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Re: Dependency problems with Xorg

Goswin von Brederlow wrote:
> Harald Dunkel <harald.dunkel@t-online.de> writes:
>>But I can follow your argument. Dpkg should allow installing
>>different C++ abis on the same machine. Only within each
>>dependency chain the abi version number must be unique, so
>>it should become some kind of package attribute. This would
>>allow dpkg to verify the abi version.
> And that is what the c102 / c2 is about. :)

I know, but as written before, IMHO the abi version number should
not be encoded in the package name. Usually you just get a new
abi, but no new functionality, so why introduce a new name? Just
to work around the limitations of dpkg? It is my suggestion to
extend dpkg instead.

Some packages don't follow this naming convention, anyway (e.g.
libglu1-xorg, libstdc++-4.0, others?).

> Say every package provides libfoobar-c++abi2 that would mean you would
> double the depends of every c++ package. Vou need versioned depends on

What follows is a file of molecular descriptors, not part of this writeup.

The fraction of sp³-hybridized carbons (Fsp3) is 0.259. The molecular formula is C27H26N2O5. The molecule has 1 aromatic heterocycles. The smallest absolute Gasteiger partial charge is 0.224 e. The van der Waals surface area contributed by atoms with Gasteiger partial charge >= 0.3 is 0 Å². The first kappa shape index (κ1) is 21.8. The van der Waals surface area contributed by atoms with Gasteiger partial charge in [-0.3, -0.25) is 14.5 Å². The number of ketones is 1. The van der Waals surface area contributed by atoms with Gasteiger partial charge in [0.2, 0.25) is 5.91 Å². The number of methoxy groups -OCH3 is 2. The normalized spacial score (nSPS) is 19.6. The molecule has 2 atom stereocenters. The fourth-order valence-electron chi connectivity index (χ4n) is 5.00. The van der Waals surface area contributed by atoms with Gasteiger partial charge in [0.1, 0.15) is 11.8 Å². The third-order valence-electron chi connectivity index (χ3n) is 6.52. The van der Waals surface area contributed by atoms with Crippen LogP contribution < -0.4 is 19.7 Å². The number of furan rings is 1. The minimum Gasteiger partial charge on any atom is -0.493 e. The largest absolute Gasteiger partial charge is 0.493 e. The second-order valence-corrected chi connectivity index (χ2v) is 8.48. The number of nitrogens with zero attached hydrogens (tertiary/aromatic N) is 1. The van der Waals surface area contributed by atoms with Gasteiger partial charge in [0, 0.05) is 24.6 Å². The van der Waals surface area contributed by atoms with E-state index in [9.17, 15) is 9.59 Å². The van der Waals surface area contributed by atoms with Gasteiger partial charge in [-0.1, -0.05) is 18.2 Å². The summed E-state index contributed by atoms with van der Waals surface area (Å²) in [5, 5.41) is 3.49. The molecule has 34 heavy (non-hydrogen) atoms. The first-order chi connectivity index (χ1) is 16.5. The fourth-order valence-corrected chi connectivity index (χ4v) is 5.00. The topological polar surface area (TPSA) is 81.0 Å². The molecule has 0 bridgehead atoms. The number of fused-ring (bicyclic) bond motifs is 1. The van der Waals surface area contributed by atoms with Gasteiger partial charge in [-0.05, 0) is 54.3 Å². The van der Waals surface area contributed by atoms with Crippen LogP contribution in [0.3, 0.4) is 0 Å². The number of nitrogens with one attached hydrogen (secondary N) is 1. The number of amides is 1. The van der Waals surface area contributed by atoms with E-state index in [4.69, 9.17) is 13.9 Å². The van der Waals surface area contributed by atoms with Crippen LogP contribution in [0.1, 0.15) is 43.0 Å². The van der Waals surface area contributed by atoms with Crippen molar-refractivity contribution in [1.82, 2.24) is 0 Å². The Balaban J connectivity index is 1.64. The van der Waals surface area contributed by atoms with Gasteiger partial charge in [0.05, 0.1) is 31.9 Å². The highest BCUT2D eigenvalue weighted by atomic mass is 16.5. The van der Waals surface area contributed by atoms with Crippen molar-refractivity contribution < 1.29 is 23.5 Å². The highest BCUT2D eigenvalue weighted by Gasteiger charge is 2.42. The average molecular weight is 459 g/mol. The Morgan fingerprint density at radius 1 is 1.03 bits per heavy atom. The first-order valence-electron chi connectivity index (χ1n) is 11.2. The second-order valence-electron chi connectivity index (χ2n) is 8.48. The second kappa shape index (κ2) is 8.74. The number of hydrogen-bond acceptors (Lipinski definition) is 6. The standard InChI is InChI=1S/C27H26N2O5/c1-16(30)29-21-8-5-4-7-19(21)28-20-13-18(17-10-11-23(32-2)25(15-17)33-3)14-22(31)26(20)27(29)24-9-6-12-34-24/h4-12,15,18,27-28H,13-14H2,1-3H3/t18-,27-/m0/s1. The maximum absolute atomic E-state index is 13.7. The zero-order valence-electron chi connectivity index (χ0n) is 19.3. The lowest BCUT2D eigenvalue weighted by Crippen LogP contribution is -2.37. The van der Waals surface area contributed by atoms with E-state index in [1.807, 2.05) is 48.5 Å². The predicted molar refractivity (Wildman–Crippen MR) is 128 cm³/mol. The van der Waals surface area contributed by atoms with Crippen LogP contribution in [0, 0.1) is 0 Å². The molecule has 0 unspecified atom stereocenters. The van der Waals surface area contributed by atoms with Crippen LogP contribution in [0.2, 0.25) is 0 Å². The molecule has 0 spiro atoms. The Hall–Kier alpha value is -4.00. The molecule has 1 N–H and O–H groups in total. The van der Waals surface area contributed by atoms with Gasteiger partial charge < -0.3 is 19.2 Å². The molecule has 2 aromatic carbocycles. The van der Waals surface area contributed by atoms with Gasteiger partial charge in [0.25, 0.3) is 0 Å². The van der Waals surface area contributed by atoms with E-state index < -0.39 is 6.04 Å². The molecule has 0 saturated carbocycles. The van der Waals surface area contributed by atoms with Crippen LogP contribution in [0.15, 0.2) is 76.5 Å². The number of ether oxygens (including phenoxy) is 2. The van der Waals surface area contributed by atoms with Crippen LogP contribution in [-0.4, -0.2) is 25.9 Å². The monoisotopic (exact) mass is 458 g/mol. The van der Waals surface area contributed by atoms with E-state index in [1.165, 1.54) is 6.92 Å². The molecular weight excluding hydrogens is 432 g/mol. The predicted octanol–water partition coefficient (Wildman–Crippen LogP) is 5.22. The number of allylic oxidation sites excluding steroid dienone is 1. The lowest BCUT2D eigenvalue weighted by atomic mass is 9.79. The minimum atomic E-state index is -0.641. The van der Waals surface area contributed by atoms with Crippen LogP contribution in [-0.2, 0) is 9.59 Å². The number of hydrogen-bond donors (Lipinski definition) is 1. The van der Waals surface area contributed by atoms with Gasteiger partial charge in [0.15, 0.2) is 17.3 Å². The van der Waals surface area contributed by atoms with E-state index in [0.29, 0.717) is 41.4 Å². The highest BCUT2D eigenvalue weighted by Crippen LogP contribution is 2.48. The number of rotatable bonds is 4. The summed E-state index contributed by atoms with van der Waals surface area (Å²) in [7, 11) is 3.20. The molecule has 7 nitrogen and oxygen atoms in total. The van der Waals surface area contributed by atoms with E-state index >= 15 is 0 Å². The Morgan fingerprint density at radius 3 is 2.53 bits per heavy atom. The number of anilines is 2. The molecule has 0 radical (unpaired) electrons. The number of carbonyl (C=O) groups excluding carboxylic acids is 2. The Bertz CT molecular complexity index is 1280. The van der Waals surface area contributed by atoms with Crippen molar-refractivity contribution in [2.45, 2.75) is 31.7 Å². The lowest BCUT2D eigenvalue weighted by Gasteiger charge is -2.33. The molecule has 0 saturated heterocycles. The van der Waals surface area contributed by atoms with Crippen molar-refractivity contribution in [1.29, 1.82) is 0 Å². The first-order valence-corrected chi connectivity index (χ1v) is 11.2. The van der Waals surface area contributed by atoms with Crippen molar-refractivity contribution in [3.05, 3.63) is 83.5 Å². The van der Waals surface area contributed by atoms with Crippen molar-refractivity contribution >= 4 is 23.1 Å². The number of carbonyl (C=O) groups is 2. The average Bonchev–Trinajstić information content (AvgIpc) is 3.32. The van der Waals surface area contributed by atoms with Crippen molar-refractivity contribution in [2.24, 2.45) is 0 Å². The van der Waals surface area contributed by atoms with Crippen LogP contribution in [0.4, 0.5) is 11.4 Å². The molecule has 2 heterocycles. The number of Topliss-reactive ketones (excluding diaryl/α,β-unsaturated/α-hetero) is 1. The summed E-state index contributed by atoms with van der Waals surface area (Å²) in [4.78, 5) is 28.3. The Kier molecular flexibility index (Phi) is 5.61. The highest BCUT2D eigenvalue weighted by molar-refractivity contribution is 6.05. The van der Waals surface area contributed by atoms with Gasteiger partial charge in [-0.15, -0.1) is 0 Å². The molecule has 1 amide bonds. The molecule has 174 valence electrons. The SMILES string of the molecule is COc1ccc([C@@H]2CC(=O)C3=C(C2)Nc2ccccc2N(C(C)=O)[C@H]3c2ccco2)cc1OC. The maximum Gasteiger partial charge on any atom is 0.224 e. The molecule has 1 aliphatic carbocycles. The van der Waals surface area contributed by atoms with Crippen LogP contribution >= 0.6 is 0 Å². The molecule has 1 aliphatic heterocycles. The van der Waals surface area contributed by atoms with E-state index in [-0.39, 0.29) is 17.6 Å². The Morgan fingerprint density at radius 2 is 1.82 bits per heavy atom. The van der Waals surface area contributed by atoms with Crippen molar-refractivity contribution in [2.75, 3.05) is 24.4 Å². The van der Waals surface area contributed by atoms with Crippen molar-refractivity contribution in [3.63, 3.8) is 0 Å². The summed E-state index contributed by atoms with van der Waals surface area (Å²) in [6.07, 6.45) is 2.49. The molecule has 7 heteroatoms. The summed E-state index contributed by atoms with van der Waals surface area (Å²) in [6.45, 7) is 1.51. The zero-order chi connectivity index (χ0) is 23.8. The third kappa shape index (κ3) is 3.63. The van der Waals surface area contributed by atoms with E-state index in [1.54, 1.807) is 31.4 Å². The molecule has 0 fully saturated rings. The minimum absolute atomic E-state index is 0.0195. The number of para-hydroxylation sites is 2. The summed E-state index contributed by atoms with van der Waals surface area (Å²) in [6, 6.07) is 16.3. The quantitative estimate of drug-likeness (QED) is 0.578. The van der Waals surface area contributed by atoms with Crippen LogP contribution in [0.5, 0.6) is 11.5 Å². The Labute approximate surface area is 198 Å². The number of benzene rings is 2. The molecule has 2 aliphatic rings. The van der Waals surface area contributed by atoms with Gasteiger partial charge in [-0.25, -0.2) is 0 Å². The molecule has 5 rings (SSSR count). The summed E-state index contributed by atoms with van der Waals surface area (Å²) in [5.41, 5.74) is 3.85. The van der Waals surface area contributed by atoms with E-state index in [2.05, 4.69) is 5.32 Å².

> libs and provides can't be versioned. So you need to depend on both
> the lib and the abi. Doesn't appending c2 sound better?

No. Of course it is more difficult for dpkg to verify both package
dependencies and package attributes. But there are some differences
between the package dependency list and the package attributes:
The attributes must match exactly, and there is no recursion. It
is still a string compare, as with the package name.

>>I just want to avoid that somebody else breaks the dependencies
>>of my package by dropping the old name and introducing a new one
>>for the same library, just because we changed a low level
>>interface that usually should be transparent to everybody.
> The break you get anyway. If the library provides a different c++ abi
> dpkg must not allow it to be used for your old package, no matter how
> you implement this.

If the abi version gets a package attribute, then chances are high
that I just have to rebuild my package to support a new abi. If the
abi version gets encoded in the package name, then everybody with a
C++ package has to

- introduce a renamed package for the new abi
- change the dependencies of his package to catch the other
  new package names
- build the new package
- make the old package obsolete sometimes

Seems to be a lot of effort for something that should be hidden deep

> Hey, lets hope this is the last C++ transition ever. At least until
> g++ 4.1 :)

What will happen if the abi changes just for one platform, lets
say for the Arm cpu? Does everybody have to rename his packages



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